Alice Cooper once said that he wanted his song, "School's Out," to represent that very last moment of the last day at school. You remember the one. The last bell rings and everyone loses their mind.
Unless, of course, you work in the school system. Teachers (a.k.a. grown-ups) don't get that big moment of joy, that realization that you now have nearly three months to hang out, sleep in, and, well, not pay bills.
But we all
remember that amazing sense of freedom. And there was nothing quite like the sense of release and relief that came with senior graduation. "School's out for summer. School's out forever..." was the battle cry for many an end-of-high-school celebration.
While Ann Arbor's earliest students might not have had Alice Cooper's anthem to celebrate the start of summer – nor been able to swim at Buhr Park Pool or hit the skate park- they still celebrated the arrival of graduation.
Ann Arbor's public school system began in 1856, with the opening of the Union School. In 1904 the school, then renamed Ann Arbor High School, burned down; the rebuilt school opened in 1906 at the corner of State and Huron Streets (what is now the Frieze Building). In 1956, a brand new Ann Arbor High School opened at the corner of Stadium and South Main Street. When Huron High School opened in 1967, the school was renamed Pioneer.
But what about the actual pioneers of Ann Arbor? What were their graduations like? How did they celebrate?
Ann Arbor High School's class of 1872 graduated with prayer and lots of lovely music. Interestingly, students were able to pick different courses to guide their studies. They chose from the classical course, the Latin course, the English course, the Scientific course, the English/French, English/German, German/French, English/Scientific, German or French courses. Beloved Professor Perry even came back and received a cane from his former students!
The June 22, 1887 issue of the Courier
reported that classes were scheduled to be completed that day, and that seniors were enjoying themselves at Whitmore Lake. A month earlier, the seniors had "class day" at Whitmore Lake, wherein they held mock classes imitating the ones they had taken for the previous 16 years. To make the high school "show up well for commencement," electric lights were put up in some of the rooms.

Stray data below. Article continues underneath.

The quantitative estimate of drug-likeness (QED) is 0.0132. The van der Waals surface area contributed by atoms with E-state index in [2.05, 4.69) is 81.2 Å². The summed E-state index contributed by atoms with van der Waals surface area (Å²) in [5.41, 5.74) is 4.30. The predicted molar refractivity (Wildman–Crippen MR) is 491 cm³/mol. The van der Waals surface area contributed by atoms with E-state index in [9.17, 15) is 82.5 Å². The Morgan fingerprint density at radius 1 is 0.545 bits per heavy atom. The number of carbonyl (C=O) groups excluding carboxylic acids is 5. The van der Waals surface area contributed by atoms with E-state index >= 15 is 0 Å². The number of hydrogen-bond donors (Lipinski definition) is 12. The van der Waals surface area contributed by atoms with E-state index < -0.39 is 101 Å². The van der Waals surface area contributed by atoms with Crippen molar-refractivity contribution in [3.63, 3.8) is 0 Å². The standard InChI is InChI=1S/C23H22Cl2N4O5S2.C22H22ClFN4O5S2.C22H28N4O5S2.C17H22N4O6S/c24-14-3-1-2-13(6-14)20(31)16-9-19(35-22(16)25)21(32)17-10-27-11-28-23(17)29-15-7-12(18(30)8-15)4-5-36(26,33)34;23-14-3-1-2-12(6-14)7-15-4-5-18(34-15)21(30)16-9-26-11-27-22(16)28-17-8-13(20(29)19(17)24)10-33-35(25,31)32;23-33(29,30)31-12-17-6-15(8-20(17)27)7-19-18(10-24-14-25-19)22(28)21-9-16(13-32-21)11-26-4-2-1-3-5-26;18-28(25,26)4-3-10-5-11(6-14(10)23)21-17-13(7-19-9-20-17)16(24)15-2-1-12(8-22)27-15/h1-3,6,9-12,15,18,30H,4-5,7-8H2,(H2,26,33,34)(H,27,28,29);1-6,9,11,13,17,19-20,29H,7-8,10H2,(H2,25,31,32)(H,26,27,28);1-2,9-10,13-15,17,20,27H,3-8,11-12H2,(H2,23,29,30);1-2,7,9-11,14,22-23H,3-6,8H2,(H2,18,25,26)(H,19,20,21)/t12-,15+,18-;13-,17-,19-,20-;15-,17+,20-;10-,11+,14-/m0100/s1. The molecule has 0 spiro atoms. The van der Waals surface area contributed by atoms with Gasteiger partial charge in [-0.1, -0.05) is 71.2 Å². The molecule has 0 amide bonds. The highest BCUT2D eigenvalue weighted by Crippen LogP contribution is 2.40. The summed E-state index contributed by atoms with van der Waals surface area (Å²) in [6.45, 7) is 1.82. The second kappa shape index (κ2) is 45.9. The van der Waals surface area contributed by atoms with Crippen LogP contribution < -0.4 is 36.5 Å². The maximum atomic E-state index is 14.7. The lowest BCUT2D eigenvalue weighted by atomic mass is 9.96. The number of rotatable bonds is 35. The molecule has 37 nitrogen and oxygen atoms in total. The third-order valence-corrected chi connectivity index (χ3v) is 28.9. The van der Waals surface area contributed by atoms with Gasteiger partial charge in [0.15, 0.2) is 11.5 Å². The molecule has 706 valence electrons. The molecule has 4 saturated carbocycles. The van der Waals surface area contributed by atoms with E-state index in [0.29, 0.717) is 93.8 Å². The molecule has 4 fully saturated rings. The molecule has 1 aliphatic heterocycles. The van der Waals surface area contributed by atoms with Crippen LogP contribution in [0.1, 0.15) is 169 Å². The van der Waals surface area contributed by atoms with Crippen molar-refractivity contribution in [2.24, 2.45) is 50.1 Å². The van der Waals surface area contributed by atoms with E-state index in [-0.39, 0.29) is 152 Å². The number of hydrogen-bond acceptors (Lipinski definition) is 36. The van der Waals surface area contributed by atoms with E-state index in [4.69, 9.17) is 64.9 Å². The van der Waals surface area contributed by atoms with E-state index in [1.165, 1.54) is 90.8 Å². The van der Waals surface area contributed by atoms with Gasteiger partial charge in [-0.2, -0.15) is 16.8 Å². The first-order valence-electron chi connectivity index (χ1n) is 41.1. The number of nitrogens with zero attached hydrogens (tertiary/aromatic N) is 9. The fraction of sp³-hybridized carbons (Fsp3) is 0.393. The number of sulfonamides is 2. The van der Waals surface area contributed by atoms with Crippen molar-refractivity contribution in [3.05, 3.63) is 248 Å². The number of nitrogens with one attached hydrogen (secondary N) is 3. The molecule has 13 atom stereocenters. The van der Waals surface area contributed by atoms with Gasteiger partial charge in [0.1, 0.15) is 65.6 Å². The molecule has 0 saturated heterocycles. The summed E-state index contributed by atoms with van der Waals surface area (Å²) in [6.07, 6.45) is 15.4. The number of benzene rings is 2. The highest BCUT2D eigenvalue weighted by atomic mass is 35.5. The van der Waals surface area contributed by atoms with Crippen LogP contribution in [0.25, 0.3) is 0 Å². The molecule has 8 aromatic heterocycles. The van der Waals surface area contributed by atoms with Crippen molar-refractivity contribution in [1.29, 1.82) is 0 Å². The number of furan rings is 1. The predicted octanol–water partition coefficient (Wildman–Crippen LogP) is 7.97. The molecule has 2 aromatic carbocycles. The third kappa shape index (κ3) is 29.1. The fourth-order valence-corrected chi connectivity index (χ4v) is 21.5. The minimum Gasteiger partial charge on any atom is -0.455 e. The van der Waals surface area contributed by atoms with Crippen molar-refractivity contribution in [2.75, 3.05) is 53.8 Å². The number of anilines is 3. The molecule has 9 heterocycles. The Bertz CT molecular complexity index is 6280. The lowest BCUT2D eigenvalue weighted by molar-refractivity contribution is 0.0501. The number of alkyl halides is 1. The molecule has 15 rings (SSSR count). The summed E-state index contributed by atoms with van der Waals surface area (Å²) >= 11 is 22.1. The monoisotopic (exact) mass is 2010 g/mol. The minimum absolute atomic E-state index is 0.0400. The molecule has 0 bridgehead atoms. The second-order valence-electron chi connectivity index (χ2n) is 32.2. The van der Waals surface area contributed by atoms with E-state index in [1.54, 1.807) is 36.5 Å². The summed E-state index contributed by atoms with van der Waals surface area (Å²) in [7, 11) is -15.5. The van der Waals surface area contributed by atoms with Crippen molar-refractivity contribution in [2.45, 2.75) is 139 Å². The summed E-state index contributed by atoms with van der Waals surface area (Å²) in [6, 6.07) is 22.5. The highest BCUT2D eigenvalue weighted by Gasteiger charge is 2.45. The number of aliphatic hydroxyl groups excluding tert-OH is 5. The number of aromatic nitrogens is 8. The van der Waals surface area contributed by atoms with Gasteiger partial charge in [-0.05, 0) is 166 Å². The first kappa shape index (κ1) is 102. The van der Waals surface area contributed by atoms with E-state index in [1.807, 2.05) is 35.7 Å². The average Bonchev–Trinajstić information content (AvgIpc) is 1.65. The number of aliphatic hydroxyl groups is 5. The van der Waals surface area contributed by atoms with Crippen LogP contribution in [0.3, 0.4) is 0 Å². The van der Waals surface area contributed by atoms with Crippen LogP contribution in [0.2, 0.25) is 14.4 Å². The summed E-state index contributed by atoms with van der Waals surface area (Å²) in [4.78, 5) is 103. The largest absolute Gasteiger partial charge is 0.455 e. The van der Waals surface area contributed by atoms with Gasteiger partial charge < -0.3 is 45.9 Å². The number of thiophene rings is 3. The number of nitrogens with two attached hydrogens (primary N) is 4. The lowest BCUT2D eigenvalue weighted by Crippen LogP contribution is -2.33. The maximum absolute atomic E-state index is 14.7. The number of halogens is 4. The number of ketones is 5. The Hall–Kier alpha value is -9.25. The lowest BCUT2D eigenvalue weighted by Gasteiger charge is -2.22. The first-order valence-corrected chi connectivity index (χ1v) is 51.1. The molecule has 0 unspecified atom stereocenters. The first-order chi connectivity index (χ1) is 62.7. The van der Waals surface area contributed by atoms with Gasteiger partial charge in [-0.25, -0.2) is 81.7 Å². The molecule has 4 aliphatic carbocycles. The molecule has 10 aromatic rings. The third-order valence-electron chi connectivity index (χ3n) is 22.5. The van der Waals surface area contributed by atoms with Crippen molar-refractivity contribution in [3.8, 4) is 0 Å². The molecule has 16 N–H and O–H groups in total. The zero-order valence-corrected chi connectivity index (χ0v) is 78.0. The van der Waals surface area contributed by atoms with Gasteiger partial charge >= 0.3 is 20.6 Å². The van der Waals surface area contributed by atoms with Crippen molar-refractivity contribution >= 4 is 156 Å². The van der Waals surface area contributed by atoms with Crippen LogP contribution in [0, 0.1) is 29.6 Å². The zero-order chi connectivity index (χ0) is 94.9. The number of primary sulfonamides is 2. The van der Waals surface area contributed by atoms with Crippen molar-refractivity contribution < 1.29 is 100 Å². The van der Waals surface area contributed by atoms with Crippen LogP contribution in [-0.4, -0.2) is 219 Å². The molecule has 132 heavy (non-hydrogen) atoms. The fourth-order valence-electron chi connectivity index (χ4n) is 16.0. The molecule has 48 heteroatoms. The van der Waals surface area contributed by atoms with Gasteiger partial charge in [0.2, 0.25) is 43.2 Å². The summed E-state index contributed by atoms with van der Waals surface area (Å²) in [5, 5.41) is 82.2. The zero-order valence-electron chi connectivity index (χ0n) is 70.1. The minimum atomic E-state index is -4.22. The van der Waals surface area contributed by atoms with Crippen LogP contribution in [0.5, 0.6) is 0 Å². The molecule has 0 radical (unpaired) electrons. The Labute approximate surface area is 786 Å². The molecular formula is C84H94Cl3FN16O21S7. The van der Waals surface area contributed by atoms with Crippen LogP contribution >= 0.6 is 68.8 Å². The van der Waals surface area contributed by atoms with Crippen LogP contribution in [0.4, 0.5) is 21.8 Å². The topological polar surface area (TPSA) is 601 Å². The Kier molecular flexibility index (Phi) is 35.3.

In 1894, 86 students graduated from Ann Arbor High School. The Argus
warned the graduates that while they might take a "roseate" view of the future, they would not find "everything just as they expected." Indeed, a man's shirt collar was sure to meltdown as he pulled the ragweed from himself and suffered blisters on his hands. A woman's hands were sure to be reddened with the "host dish-washer of post-graduation" life. That, advised the newspaper, is why this is called Commencement
—because it is the beginning of real, practical life.
Despite these ominous warnings, the class of '94 still managed to have a nice celebration, decorating the graduation hall in class colors pink and blue. Speeches were made, diplomas handed out, and the orchestra played the "Coconut Dance." This dance got people standing up and swaying in a "rhythmic movement." Even some of the deacons got down!
Ann Arbor High School's class of 1898 celebrated graduation on July 1 of that year. The class colors, black and gold, adorned the stage where 59 students received their diplomas. School colors of corn and maroon festooned the rest of the hall. After an opening prayer, the high school orchestra performed. Principal Pattengill handed out the diplomas, and was followed by several class speakers who presented their essays on topics ranging from "Problems of Great Cities" to "The Romance of the Sea."
Decades later, Ann Arbor High School had moved to its new (and final) home. The first class graduated in 1956. The occasion was commemorated in the Ann Arbor News
, and featured a picture of the graduating class along with one of a couple that got engaged immediately after the ceremony (mazel tov!
). A graduate from the class of 1891 also attended the ceremonies.
Today's high school graduates face a radically different world from those in the 1800s, and even those in 1956. But the heady rush of commencement still rings in the air each June as students put on their caps and gowns, and bid farewell to the first chapter of their lives. The sentiments expressed in Alice Cooper's 1972 rocker rang true when he wrote it, probably would have been welcomed 80 years earlier, and still ring true today.
No more pencils
No more books
No more teacher's dirty looks
Congratulations, class of 2016! You know you've got class, you've got principles, and maybe, unlike Mr. Cooper, you can even think of a word that rhymes!*
Patti Smith is a freelance writer. Her first book, Images of America: Downtown Ann Arbor, was published by Arcadia Publishers. It is available on her website, www.TeacherPatti.com, as well as local bookstores.